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Service user experiences and views regarding telemental health during the COVID-19 pandemic: A co-produced framework analysis

Vera San Juan, N., Shah, P., Schlief, M., Appleton, R., Nyikavaranda, P., Birken, M., Foye, U., Lloyd-Evans, B., Morant, N., Needle, J. J. ORCID: 0000-0003-0727-1391, Simpson, A. ORCID: 0000-0003-3286-9846, Lyons, N., Rains, L. S., Dedat, Z. and Johnson, S. (2021). Service user experiences and views regarding telemental health during the COVID-19 pandemic: A co-produced framework analysis. PLoS ONE, 16(9), e0257270. doi: 10.1371/journal.pone.0257270

Abstract

Background
The prominence of telemental health, including providing care by video call and telephone, has greatly increased during the COVID-19 pandemic. However, there are clear variations in uptake and acceptability, and concerns that digital exclusion may exacerbate previous inequalities in access to good quality care. Greater understanding is needed of how service users experience telemental health, and what determines whether they engage and find it acceptable.

Methods
We conducted a collaborative framework analysis of data from semi-structured interviews with a sample of people already experiencing mental health problems prior to the pandemic. Data relevant to participants’ experiences and views regarding telemental health during the pandemic were identified and extracted. Data collection and analysis used a participatory, coproduction approach where researchers with relevant lived experience, contributed to all stages of data collection, analysis and interpretation of findings alongside clinical and academic researchers.

Findings
The experiences and preferences regarding telemental health care of the forty-four participants were dynamic and varied across time and settings, as well as between individuals. Participants’ preferences were shaped by reasons for contacting services, their relationship with care providers, and both parties’ access to technology and their individual preferences.

While face-to-face care tended to be the preferred option, participants identified benefits of remote care including making care more accessible for some populations and improved efficiency for functional appointments such as prescription reviews. Participants highlighted important challenges related to safety and privacy in online settings, and gave examples of good remote care strategies they had experienced, including services scheduling regular phone calls and developing guidelines about how to access remote care tools.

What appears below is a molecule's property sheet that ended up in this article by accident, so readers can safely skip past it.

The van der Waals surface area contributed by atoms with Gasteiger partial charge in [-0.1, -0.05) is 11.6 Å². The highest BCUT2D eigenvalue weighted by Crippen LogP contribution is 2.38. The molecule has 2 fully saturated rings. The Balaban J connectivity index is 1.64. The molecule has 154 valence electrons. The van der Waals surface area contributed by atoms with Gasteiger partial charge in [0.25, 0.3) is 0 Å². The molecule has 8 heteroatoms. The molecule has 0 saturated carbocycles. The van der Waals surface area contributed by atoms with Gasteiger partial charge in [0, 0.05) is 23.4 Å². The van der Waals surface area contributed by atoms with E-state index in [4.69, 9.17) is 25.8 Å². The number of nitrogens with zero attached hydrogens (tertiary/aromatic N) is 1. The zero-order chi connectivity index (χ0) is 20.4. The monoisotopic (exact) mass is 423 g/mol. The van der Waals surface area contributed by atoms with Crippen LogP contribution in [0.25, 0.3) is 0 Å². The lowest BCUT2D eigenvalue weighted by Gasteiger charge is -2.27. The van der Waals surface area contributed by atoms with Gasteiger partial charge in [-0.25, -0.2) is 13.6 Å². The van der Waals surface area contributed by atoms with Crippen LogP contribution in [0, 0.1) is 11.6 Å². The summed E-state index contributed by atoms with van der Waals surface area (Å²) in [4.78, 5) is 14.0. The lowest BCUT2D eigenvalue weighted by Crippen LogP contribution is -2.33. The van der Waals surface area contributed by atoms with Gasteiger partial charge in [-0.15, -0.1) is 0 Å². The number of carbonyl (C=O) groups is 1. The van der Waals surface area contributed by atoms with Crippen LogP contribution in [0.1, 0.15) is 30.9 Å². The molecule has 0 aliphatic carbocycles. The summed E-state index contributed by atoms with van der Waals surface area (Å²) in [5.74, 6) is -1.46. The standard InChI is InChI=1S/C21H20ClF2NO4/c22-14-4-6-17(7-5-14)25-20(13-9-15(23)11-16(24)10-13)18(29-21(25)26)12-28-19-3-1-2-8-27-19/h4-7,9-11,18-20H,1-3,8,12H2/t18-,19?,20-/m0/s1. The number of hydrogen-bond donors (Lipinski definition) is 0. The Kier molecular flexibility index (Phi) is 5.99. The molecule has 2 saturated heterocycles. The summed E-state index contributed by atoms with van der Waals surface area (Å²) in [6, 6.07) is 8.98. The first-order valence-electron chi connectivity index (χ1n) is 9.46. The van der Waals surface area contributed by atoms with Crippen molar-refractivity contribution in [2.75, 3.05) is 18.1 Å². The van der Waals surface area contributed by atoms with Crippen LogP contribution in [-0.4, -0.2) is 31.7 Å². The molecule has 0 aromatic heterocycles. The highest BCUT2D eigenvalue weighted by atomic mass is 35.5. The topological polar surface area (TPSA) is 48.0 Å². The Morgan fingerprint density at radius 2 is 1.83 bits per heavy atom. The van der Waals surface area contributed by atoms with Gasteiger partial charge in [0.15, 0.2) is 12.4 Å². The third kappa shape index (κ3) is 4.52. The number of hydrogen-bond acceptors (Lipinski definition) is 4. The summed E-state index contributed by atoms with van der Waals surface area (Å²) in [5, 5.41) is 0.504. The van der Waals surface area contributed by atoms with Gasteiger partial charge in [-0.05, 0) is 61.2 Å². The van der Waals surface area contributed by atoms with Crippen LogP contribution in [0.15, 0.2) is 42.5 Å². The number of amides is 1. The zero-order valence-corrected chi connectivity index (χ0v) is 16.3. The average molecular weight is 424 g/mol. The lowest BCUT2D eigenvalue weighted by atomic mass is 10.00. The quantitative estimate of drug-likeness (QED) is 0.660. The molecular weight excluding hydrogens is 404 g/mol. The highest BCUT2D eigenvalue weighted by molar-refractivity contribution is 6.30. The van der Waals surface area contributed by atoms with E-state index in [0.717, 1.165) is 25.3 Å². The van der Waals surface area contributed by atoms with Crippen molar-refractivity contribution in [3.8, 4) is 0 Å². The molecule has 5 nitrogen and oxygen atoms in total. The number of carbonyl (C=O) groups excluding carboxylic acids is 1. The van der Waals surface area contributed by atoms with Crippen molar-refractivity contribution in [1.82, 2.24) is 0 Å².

Discussion
Participants in our study have highlighted advantages of telemental health care, as well as significant limitations that risk hindering mental health support and exacerbate inequalities in access to services. Some of these limitations are seen as potentially removable, for example through staff training or better digital access for staff or service users. Others indicate a need to maintain traditional face-to-face contact at least for some appointments. There is a clear need for care to be flexible and individualised to service user circumstances and preferences. Further research is needed on ways of minimising digital exclusion and of supporting staff in making effective and collaborative use of relevant technologies.

Publication Type: Article
Additional Information: © 2021 Vera San Juan et al. This is an open access article distributed under the terms of the Creative Commons Attribution License, which permits unrestricted use, distribution, and reproduction in any medium, provided the original author and source are credited.
Subjects: H Social Sciences > HN Social history and conditions. Social problems. Social reform
Q Science > QR Microbiology > QR355 Virology
R Medicine > RA Public aspects of medicine > RA0421 Public health. Hygiene. Preventive Medicine
Departments: School of Health Sciences > Healthcare Services Research & Management
Date available in CRO: 17 Sep 2021 07:32
Date deposited: 17 September 2021
Date of acceptance: 31 August 2021
Date of first online publication: 16 September 2021
URI: https://openaccess.city.ac.uk/id/eprint/26774
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